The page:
This smallness is accentuated by the fact that the plot is relatively slim. Two years have passed since Scott Lang (Paul Rudd, wonderfully deadpan as ever and yes seemingly never ageing) revealed Hank’s technology to the world by joining Captain America as he fought his Civil War. In turn forcing him into house arrest and alienating a very much miffed Hank and daughter Hope. Marvel have always nicely built events from previous sequels or team-up films into jumping off points for their later MCU instalments, and here is no different. You don’t need to have seen Civil War to understand it but it is just enough to reward those who have absorbed everything they put out. Days to go before his police tag is removed and he can finally head out into the outside world, he has a vision of Janet within the Quantum Realm (prepare to hold on, this film uses a lot of scientific mumbo jumbo) and finds himself back within the sights of his old crime fighting partners. Into the mix there is a sleazy arms dealer (Walter Goggins-underused) and a mysterious villain named Ghost, predominately for her ability to phase through any object.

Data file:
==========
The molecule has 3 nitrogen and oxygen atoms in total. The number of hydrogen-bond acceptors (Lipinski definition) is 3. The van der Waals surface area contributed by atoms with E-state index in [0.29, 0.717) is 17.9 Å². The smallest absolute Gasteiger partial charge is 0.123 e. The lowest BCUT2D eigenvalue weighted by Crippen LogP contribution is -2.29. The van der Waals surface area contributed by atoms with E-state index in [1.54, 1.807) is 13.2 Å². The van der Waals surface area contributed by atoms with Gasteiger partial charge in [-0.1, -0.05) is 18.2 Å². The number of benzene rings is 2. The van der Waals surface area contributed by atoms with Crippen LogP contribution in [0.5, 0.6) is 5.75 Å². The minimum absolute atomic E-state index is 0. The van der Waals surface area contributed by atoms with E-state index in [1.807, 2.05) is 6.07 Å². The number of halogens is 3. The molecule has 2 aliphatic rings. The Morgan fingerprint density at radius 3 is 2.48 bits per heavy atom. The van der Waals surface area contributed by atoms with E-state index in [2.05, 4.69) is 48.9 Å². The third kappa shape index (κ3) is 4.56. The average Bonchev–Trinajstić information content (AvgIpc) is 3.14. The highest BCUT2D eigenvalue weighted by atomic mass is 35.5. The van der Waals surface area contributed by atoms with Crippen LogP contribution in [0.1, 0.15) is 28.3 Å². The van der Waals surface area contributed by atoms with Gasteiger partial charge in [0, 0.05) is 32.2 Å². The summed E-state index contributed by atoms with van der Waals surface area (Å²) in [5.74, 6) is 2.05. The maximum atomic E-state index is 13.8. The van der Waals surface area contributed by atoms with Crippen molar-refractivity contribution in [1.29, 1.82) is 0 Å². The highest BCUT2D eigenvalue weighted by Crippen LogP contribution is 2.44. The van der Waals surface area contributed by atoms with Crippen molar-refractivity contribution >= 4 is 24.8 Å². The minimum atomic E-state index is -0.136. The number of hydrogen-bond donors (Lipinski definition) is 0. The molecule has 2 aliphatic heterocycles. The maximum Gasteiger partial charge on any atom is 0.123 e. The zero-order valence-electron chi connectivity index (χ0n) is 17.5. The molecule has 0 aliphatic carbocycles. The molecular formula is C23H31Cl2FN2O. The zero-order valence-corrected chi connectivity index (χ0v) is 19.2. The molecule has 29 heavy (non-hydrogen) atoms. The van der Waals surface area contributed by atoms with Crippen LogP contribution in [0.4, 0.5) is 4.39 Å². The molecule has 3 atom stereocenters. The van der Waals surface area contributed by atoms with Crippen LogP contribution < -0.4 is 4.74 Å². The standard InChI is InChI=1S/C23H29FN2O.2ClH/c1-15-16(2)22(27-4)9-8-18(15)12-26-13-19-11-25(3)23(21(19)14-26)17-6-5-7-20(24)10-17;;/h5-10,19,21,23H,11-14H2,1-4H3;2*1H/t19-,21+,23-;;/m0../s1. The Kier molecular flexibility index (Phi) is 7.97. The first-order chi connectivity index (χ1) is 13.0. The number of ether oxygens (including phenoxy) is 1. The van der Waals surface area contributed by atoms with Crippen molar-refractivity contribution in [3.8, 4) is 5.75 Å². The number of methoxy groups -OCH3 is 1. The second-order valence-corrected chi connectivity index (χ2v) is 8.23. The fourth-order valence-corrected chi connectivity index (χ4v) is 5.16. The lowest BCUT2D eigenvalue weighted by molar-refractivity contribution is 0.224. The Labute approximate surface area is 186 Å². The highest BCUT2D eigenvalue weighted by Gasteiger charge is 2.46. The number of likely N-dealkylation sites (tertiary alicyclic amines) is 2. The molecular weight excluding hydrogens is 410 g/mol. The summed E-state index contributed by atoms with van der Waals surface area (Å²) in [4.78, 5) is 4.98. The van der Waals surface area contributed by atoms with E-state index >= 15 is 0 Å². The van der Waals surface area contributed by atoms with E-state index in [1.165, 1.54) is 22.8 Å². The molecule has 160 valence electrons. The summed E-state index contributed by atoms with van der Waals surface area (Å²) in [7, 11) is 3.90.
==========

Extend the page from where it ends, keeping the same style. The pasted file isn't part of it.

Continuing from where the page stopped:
Refreshingly none of these characters have any grander scheme than emotional fulfilment, well besides the arms dealer, which makes a change for the token world domination and colossal destruction that so permeated their earlier films. Lang seeks to just be the best person he can be in his adorable daughter’s eyes, Hope and Hank desire to find Janet, and even Ghost turns out to be less a villain more just a damaged girl desperate to fix herself. Hannah John-Kamen captivates as Ghost, reaching affecting rivers of emotion that warm you to her, not to mention handling the inventive action scenes with aplomb. Speaking of strong female performances, Evangeline Lilly is MVP here as the newly suited up Wasp. Physically balletic, emotionally vulnerable and bantering with Rudd like we’re watching some sort of screwball comedy. Each of the MCU films attempt to tackle a different genre, and if the first Ant-Man was following the heist movie playbook, Ant-Man and the Wasp is straight up comedy.